Where and how to start your journey towards a more prepared house hold, Part 2
The way we started was relatively easy and inexpensive at first to get the basics in place. Having lived in southern Louisiana for 20+ years we quickly learned during Hurricane season you have got to have some sort of plan. Most of the storms for the 20 + years we lived in the region were near misses and we decided to bug out for two of the bad ones.
I recommended Knowledge as one of the first things you should try and gain in part 1, so in part 2 we will look at the basic categories of Items or Stuff I believe is needed for emergency preparations to keep yourself and family safe and secure.
- Water that’s clean and drinkable
- Shelter, could be your home, a tent, or proper clothing for your area.
- Food, canned goods, freezer stocked up, garden growing or freeze dried.
- Energy, be it heat to cook your food or warm your shelter or electricity for lights & radios.
- Security / Self Defense
- Reliable transportation
- Low or No Debt
- Trade Currency, i.e. cash (or Barter items), to acquire the things you need from others.
In most places in the United States we take having clean water available at our sinks for granted and are surprised when we hear an announcement on the radio that there is a boil water warning after a chemical spill in the local water source or some other contamination scare.
First on the list is store some water, FEMA recommends 1 gallon of water per person for three days. https://www.ready.gov/water
I am more of the thought that it should be a minimum of 1 gallon of water per day per person. Besides drinking water you need water for cooking, brushing your teeth and personal cleanliness and sanitation so one gallon is really not enough. The easiest way to store water is in plastic 1 and 2 liter soda or juice bottles. Don’t use milk jugs, over time they will break down and leak, don’t ask me how I know. Rinse them out with hot water and fill them up and put them in a climate controlled area of your house like a closet or storeroom. If you are on well water you could add a couple of drops of bleach but if you are on city water, it’s already in there. Then again bottled water in 12 to 16 ounce bottles is getting cheaper all the time at many stores and for simplicity sake you could stock up on cases of them. Either way get the first step is done and store some water. Over time, increase the storage as more bottles become available.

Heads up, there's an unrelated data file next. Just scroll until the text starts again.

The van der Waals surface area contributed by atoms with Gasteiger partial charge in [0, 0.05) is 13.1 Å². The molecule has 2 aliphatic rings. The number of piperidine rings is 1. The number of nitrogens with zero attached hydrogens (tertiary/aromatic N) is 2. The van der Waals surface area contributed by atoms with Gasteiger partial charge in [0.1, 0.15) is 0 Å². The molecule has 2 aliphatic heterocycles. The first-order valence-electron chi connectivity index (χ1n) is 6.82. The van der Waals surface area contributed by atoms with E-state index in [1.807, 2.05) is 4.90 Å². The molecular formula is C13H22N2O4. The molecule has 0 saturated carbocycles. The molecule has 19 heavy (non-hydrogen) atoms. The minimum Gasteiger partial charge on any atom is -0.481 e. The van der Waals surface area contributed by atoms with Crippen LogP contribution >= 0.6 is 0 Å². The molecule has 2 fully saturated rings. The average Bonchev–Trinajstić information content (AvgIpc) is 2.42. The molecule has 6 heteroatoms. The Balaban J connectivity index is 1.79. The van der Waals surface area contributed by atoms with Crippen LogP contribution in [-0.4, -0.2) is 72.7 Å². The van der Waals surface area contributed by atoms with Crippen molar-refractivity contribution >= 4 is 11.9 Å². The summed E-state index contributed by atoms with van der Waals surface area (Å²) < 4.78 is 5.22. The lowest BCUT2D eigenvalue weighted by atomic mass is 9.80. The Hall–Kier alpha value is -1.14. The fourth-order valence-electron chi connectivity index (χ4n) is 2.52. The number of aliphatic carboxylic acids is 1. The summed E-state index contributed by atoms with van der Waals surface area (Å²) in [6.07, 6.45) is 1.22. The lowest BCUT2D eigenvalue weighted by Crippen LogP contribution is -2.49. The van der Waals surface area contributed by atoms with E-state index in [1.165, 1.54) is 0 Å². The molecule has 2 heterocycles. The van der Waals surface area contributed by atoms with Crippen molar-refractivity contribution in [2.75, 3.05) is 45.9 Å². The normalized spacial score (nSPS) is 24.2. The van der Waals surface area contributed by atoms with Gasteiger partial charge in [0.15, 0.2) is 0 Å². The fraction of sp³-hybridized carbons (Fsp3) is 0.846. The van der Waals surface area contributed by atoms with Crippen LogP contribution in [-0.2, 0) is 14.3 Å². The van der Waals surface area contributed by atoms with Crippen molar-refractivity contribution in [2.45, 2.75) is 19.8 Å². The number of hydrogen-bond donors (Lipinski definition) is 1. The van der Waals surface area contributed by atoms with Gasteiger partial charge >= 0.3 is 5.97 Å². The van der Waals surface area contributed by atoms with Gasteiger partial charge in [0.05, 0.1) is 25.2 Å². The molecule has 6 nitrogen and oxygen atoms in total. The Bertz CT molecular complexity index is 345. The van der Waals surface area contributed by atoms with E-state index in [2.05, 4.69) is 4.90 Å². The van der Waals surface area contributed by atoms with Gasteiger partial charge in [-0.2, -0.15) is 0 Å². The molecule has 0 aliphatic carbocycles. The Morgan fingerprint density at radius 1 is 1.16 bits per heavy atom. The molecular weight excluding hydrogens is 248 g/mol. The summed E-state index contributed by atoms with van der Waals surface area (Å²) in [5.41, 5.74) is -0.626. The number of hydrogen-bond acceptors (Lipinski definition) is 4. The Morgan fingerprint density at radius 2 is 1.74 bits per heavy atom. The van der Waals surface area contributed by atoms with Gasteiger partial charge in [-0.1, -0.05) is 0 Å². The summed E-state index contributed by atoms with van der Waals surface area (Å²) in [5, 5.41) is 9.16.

So and next on the list is water filtration and there are lots of options available. There are whole house water filter systems on the market and if you already have one or are thinking of investing in a system, do the research and find out exactly what they filter out. Outside of a whole house system, consider something like a Berkey filter for drinking and cooking water needs. They come in different sizes and prices so shop within your budget and get what you can afford. Less expensive still for smaller volumes of water there are water filter bottles and filter straws that will make water safe to drink.
Other options include catching rainwater with rain barrels, or purchasing food grade 55 gallon barrels and storing water in them. Drawback to these options is weight, you probably won’t be moving them around much and from the rain barrel you will definitely want to boil and or filter before drinking.
I recently saw another cool water storage product called a water brick, http://www.waterbrick.org/ and considered carrying their products in our online store but after surveying some friends the price point seemed a little high. That being said if that might be an option you would be interested in send me an email or comment below and if there is enough interest I’ll see what kind of group buy we might be able to put together.
Next up we will talk about shelter.